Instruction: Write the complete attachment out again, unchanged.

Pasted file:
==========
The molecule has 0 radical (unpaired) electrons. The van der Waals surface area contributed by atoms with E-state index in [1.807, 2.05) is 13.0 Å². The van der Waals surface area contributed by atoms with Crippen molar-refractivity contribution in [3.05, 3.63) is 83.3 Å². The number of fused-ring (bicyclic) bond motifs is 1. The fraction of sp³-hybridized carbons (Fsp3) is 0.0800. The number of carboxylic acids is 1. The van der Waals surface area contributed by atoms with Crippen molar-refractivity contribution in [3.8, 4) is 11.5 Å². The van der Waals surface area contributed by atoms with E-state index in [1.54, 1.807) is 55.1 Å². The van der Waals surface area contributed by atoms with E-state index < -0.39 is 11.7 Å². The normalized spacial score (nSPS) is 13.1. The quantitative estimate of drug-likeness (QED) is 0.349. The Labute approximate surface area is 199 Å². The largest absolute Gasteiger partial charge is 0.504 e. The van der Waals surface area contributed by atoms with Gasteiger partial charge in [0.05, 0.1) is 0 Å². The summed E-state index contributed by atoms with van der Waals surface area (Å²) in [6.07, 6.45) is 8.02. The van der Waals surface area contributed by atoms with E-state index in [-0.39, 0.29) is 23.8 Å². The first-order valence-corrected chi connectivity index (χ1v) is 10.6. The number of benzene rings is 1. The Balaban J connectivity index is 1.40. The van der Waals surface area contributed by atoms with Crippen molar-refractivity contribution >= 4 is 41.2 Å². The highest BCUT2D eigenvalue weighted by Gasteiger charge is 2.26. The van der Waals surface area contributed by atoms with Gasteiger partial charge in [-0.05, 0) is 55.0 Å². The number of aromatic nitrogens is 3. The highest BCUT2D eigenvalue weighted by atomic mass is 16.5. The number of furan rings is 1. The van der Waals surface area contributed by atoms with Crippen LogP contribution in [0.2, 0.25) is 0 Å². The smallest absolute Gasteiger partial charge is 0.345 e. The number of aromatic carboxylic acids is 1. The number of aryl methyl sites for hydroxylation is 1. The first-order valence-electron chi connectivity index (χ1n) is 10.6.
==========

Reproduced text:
The molecule has 0 radical (unpaired) electrons. The van der Waals surface area contributed by atoms with E-state index in [1.807, 2.05) is 13.0 Å². The van der Waals surface area contributed by atoms with Crippen molar-refractivity contribution in [3.05, 3.63) is 83.3 Å². The number of fused-ring (bicyclic) bond motifs is 1. The fraction of sp³-hybridized carbons (Fsp3) is 0.0800. The number of carboxylic acids is 1. The van der Waals surface area contributed by atoms with Crippen molar-refractivity contribution in [3.8, 4) is 11.5 Å². The van der Waals surface area contributed by atoms with E-state index in [1.54, 1.807) is 55.1 Å². The van der Waals surface area contributed by atoms with E-state index < -0.39 is 11.7 Å². The normalized spacial score (nSPS) is 13.1. The quantitative estimate of drug-likeness (QED) is 0.349. The Labute approximate surface area is 199 Å². The largest absolute Gasteiger partial charge is 0.504 e. The van der Waals surface area contributed by atoms with Gasteiger partial charge in [0.05, 0.1) is 0 Å². The summed E-state index contributed by atoms with van der Waals surface area (Å²) in [6.07, 6.45) is 8.02. The van der Waals surface area contributed by atoms with E-state index in [-0.39, 0.29) is 23.8 Å². The first-order valence-corrected chi connectivity index (χ1v) is 10.6. The number of benzene rings is 1. The Balaban J connectivity index is 1.40. The van der Waals surface area contributed by atoms with Crippen molar-refractivity contribution >= 4 is 41.2 Å². The highest BCUT2D eigenvalue weighted by Gasteiger charge is 2.26. The van der Waals surface area contributed by atoms with Gasteiger partial charge in [-0.05, 0) is 55.0 Å². The number of aromatic nitrogens is 3. The highest BCUT2D eigenvalue weighted by atomic mass is 16.5. The number of furan rings is 1. The van der Waals surface area contributed by atoms with Crippen LogP contribution in [0.2, 0.25) is 0 Å². The smallest absolute Gasteiger partial charge is 0.345 e. The number of aromatic carboxylic acids is 1. The number of aryl methyl sites for hydroxylation is 1. The first-order valence-electron chi connectivity index (χ1n) is 10.6.